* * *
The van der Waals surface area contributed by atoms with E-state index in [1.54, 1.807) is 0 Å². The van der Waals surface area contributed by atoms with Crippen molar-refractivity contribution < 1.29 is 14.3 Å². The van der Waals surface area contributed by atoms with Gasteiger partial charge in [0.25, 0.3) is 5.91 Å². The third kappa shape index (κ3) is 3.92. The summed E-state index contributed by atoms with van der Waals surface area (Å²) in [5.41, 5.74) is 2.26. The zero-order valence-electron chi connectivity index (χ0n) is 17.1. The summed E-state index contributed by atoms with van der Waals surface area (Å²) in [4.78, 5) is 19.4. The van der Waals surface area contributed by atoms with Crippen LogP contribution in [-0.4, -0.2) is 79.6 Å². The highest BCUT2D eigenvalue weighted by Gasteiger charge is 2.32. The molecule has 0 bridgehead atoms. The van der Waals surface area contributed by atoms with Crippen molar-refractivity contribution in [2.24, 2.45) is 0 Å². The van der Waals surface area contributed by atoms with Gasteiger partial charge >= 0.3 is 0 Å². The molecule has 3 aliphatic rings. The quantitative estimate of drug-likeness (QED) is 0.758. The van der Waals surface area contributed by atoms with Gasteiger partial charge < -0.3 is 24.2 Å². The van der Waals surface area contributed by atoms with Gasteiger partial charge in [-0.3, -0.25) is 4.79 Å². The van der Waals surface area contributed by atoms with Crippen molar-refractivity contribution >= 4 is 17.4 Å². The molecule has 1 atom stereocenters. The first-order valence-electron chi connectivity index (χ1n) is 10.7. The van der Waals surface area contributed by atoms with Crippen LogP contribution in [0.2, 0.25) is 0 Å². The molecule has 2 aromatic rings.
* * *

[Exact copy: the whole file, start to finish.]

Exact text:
The van der Waals surface area contributed by atoms with E-state index in [1.54, 1.807) is 0 Å². The van der Waals surface area contributed by atoms with Crippen molar-refractivity contribution < 1.29 is 14.3 Å². The van der Waals surface area contributed by atoms with Gasteiger partial charge in [0.25, 0.3) is 5.91 Å². The third kappa shape index (κ3) is 3.92. The summed E-state index contributed by atoms with van der Waals surface area (Å²) in [5.41, 5.74) is 2.26. The zero-order valence-electron chi connectivity index (χ0n) is 17.1. The summed E-state index contributed by atoms with van der Waals surface area (Å²) in [4.78, 5) is 19.4. The van der Waals surface area contributed by atoms with Crippen LogP contribution in [-0.4, -0.2) is 79.6 Å². The highest BCUT2D eigenvalue weighted by Gasteiger charge is 2.32. The molecule has 0 bridgehead atoms. The van der Waals surface area contributed by atoms with Crippen molar-refractivity contribution in [2.24, 2.45) is 0 Å². The van der Waals surface area contributed by atoms with Gasteiger partial charge >= 0.3 is 0 Å². The molecule has 3 aliphatic rings. The quantitative estimate of drug-likeness (QED) is 0.758. The van der Waals surface area contributed by atoms with Gasteiger partial charge < -0.3 is 24.2 Å². The van der Waals surface area contributed by atoms with Gasteiger partial charge in [-0.3, -0.25) is 4.79 Å². The van der Waals surface area contributed by atoms with Crippen molar-refractivity contribution >= 4 is 17.4 Å². The molecule has 1 atom stereocenters. The first-order valence-electron chi connectivity index (χ1n) is 10.7. The van der Waals surface area contributed by atoms with Crippen LogP contribution in [0.2, 0.25) is 0 Å². The molecule has 2 aromatic rings.